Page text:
I spent part of last week with about 90 other biologists at a meeting in Atlanta on Reintegrating Biology hosted by the National Science Foundation. It was one of three parallel “jumpstart” meetings happening around the country and online. We were asked to think about big questions in biology such as: Is there a universal theoretical framework to understand robustness and resilience? How does life persist despite constant change? How can artificial intelligence be utilized to advance biology? and so on. We then had to draft vision papers that NSF will synthesize into materials to be used to support future initiatives. It was an intense few days — both energizing and exhausting — as well as a wonderful opportunity to connect with biologists from other subdisciplines than my own and think really big thoughts.
Encouraging cross-disciplinary collaboration
That crossover between disciplines is part of the impetus behind the Grand Challenges in Biology Postdoctoral Program as well. The program is designed to encourage the kind of collaborations between sub-disciplines and across disciplines that are needed to realize the full potential of the biological sciences to advance knowledge and drive solutions. Many of us collaborate with people in our field on a regular basis, but there’s much to be gained by expanding that circle, and this program is just one way to do it. Applications just opened for the fourth cohort of the Grand Challenges Postdoctoral Program. Please encourage any promising postdocs you know to apply.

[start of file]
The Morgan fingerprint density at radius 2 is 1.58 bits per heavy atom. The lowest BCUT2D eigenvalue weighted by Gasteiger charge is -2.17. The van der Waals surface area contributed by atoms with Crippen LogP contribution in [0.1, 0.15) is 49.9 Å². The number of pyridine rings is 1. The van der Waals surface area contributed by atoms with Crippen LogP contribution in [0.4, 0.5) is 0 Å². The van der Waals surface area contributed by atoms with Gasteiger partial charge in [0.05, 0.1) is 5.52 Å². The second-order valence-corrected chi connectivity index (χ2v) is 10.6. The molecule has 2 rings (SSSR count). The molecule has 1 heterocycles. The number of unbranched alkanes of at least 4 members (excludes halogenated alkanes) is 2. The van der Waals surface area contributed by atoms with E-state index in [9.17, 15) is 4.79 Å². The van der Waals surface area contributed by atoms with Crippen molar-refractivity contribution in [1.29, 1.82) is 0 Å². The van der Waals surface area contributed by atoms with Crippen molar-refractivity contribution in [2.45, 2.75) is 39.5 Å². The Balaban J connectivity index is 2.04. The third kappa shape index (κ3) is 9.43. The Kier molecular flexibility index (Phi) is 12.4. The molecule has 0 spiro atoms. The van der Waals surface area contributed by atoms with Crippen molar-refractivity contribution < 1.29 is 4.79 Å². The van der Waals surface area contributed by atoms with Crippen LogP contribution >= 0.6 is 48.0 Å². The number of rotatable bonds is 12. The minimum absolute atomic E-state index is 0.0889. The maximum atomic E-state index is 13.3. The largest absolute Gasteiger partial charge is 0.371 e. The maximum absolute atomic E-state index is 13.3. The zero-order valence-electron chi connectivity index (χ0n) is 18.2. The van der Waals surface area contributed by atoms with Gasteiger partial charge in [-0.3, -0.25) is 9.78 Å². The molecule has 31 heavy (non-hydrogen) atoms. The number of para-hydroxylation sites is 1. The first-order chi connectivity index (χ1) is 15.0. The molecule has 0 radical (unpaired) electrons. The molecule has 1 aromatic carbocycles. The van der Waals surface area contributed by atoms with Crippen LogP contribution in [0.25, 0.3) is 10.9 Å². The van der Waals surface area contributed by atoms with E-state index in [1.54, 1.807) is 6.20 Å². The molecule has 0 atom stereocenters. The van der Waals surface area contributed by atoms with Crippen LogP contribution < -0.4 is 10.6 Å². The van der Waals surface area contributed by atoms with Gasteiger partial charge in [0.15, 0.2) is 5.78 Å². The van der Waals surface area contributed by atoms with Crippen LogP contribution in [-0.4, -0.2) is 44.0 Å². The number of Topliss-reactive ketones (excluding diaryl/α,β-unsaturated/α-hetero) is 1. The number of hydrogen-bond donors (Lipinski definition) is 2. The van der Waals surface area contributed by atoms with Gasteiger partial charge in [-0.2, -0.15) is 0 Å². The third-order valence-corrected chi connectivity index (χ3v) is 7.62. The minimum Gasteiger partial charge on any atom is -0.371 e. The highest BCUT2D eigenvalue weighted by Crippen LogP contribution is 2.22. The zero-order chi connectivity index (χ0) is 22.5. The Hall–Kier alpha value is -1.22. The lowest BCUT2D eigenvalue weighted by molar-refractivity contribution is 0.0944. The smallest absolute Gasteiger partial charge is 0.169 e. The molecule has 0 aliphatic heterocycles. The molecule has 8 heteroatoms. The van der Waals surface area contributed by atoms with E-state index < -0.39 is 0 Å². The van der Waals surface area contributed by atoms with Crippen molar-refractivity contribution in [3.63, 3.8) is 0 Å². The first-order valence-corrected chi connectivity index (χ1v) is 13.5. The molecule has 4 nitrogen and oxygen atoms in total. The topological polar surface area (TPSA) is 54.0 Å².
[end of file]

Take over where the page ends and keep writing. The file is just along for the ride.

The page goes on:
A fantastic year for CBS
With the year coming to a close, I’m struck by what a phenomenal 12 months it has been for the College. Two CBS faculty members — Marlene Zuk and Dan Voytas — were elected to the National Academy of Sciences, and many more received accolades including most highly cited researchers of 2019. We achieved our $21 million Campaign goal ahead of schedule and surpassed our goal of 100 active four-year scholarships. We opened the University’s first active-learning lab and reached more people than ever through our outreach efforts. I’m grateful for your fantastic work. The extraordinary efforts of our faculty and staff makes it all happen.
More great things ahead
This spring promises to be just as action packed with the opening of the new CBS Conservatory and Botanical Collection, the official launch of the Impact Exchange, a hub for science communication and outreach, the return of the Petri Dish and SciSpark, and more. Stay tuned! In the meantime, I hope you have a wonderful winter break and look forward to great things in the new year.